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The Slide of Your Life

If you’re afraid of heights…how do I put this?

If a skyscraper of more than 70 stories doesn’t evoke a sense of wonder at being so high in the sky, a clear glass slide on the outside of said building should certainly do the trick.

Along with some possible vertigo.

Give the property owners of the U.S. Bank Tower some credit: They are gutsy and potential branding geniuses.

Starting in June, the U.S. Bank Tower will become a destination for locals and tourists alike as long as the initial reviews are positive (and safe). Local news outlets and social media will inevitably reinvigorate the buzz from today’s news and, if the thrill of gliding down a transparent slide is like a scene from Mission Impossible, this slide will become a unique L.A. experience.

More specifically: A unique U.S. Bank experience.

And experience is the optimum word: Return on Experience (ROE). If all goes well, U.S. Bank could very well become synonymous with an exciting, heart-pounding attraction.

Or, in other words, the complete opposite of banking.

Their brand would branch out beyond their serious-minded industry. U.S. Bank begins to become something more than just finance management. This company becomes an engaging story to the public.

With any good story, people always want to know what’s coming next…

P.S. $8 for a single ride, U.S. Bank? There’s a risk in this positive story morphing into a scheme of new hidden fees. Lower the price and donate proceeds to a local charity. That will get Millennials and social media on your side.   

Announcing a Flat Formation

At the end of a metaphorical 90 minutes (more than 20 years literally), this is what U.S. Soccer and Nike came up with:

  • A crest with 13 vertical stripes of red and white under a blue field is a traditional American style.
  • Seven red and 6 white stripes come directly from our flag, demonstrating that the crest is rooted in the history of our nation.
  • Uses the traditional field of blue to celebrate the three most important letters in the vocabulary of our fans, from stadiums to watch parties to the local bar – U.S.A.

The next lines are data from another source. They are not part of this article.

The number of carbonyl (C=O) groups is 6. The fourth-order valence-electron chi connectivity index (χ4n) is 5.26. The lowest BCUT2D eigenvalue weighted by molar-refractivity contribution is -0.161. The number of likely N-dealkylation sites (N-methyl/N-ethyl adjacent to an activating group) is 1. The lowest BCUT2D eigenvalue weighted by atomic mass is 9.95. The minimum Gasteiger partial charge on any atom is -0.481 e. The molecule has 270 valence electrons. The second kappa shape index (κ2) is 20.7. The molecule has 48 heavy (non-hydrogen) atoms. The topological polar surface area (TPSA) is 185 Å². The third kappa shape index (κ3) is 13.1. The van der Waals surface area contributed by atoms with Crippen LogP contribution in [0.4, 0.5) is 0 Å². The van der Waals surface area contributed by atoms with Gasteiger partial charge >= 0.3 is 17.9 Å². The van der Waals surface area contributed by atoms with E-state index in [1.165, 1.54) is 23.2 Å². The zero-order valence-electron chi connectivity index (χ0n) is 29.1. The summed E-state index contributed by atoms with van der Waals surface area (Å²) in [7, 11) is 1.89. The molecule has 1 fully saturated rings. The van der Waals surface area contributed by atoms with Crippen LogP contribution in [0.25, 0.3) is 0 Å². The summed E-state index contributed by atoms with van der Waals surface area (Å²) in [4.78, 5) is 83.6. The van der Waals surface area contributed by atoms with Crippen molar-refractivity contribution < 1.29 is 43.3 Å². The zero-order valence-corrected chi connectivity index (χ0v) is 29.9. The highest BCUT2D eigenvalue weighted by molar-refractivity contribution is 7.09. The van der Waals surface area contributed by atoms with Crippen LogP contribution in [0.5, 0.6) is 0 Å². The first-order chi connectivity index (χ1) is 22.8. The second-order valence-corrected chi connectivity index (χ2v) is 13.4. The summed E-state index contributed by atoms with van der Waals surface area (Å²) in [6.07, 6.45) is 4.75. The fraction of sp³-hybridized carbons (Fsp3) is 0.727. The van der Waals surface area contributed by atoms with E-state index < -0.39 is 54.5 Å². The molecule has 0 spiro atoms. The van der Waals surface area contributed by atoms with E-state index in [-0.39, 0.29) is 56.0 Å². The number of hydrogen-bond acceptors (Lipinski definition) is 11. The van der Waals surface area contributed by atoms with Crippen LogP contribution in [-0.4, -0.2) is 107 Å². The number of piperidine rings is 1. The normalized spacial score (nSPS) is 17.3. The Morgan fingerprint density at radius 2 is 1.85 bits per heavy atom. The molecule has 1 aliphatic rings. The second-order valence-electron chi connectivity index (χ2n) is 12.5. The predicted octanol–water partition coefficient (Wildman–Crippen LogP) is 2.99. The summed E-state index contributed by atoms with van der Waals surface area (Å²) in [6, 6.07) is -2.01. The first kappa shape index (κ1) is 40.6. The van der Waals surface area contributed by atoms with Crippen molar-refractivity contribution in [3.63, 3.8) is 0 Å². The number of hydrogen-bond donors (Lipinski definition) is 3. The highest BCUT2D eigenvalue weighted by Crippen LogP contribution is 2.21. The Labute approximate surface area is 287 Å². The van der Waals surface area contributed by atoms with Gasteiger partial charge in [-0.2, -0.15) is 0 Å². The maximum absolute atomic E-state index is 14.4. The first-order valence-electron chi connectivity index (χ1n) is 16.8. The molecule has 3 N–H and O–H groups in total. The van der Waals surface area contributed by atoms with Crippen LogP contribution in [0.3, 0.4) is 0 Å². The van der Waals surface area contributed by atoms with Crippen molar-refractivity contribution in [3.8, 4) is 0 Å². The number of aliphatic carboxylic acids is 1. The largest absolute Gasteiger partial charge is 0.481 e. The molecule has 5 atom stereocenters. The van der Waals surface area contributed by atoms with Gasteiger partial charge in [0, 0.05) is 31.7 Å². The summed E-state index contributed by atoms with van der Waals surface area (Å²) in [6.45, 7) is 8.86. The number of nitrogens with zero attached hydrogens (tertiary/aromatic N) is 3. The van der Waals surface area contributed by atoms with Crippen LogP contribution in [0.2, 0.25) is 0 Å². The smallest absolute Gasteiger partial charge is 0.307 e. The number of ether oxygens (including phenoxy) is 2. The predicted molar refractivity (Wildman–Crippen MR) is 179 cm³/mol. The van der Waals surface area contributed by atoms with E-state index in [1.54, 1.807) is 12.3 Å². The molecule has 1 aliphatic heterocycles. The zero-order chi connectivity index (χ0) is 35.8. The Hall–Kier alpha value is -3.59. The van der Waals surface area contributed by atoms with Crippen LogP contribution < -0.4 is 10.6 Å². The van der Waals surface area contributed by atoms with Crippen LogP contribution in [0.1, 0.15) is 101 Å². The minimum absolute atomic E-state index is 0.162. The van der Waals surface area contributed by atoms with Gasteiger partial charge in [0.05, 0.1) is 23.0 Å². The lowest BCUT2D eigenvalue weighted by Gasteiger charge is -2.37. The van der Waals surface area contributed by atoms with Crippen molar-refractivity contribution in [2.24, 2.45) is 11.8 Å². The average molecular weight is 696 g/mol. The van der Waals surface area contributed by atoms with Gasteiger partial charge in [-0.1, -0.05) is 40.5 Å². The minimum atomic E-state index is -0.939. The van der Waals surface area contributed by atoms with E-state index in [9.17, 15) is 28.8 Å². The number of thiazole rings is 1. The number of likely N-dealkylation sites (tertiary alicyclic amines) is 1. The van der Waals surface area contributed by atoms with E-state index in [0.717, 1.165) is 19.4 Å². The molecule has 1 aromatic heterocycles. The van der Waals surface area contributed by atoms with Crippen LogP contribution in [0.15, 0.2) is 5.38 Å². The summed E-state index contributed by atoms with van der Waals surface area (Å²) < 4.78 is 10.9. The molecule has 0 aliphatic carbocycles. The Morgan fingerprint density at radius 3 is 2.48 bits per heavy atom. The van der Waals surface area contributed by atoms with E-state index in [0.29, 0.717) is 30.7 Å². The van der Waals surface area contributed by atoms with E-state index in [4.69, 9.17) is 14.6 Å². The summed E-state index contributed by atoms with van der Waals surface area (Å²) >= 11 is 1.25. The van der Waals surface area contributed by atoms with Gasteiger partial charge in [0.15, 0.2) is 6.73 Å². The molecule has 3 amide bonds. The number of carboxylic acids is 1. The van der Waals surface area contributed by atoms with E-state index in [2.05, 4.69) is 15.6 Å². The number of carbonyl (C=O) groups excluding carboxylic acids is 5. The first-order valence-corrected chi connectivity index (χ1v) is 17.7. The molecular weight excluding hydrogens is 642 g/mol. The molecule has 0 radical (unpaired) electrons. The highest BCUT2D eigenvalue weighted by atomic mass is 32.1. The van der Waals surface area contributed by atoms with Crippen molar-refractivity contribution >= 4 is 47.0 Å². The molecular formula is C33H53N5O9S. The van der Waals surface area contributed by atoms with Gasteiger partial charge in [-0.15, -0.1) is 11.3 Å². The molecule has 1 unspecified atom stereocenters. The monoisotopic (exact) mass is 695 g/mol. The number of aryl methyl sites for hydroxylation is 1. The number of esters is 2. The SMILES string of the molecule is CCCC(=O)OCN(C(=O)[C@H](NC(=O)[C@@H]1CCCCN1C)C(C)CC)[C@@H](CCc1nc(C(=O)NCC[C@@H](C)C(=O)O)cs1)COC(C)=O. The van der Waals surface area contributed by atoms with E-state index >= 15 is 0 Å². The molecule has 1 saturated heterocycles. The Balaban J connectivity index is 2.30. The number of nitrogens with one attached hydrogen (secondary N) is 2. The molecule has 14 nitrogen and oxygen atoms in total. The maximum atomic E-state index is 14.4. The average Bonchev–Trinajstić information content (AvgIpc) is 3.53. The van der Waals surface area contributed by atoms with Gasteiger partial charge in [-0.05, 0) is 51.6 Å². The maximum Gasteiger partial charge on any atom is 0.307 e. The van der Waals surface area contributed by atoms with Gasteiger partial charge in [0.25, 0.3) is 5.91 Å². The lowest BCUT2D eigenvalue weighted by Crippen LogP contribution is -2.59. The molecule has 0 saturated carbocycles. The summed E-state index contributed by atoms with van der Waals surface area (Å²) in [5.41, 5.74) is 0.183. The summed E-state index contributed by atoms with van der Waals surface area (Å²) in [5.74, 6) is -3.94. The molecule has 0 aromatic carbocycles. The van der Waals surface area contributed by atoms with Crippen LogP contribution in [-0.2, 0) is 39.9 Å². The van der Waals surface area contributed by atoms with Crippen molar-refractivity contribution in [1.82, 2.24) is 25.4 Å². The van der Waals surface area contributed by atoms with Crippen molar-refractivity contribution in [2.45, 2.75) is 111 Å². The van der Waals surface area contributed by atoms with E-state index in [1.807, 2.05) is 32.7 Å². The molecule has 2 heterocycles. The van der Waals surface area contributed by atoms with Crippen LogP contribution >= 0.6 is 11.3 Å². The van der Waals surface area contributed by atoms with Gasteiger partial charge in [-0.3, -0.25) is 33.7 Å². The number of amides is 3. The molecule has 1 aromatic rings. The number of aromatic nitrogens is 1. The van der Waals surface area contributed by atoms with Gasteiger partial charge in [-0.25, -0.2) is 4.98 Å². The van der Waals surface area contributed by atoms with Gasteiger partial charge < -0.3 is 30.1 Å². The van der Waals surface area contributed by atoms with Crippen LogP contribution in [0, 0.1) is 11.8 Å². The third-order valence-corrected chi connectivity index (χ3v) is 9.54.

• The colors stay true to our nation’s colors with the red and blue drawn straight from the flag.
  • Notably, the new identity no longer features stars or a ball. In soccer tradition, stars are placed above the logo to represent World Cup victories. The WNT crest will prominently feature the three stars earned in 1991, 1999 and most recently, the historic 2015 victory.

(U.S. Soccer)

The new crest has uniquely American features (as listed above), yet it lacks imagination and declarative strength. This is the symbol of this burgeoning sport in America and the first impression is strikingly plain and boring.

Where is a bald eagle in striking position? The snake nobody should dare tread on?

There are countless creative design ideas that could have/should have been brainstormed for this branding endeavor.

Where is the ingenuity, that defining characteristic of soccer and this country? What does this crest convey to ourselves and our competitors? How does this new crest represent our heritage and a future of excellence?

There are 13 stripes, yes. The colors are red, white and the right shade of blue this time, yes. However, how did a design team at Nike, a company that prides itself on creativity and branding (cough cough Oregon football), submit this idea without it being April 1st? What does this crest possibly inspire for new jersey designs?

The United States of America broadly, and soccer in America specifically, has always been about a brighter tomorrow. But the new crest is a straight-forward graphic that doesn’t really tell us anything about yesterday, today or tomorrow.

U.S. Soccer desperately needs a vivid and cohesive identity on the pitch.

Flat and humdrum has already been done.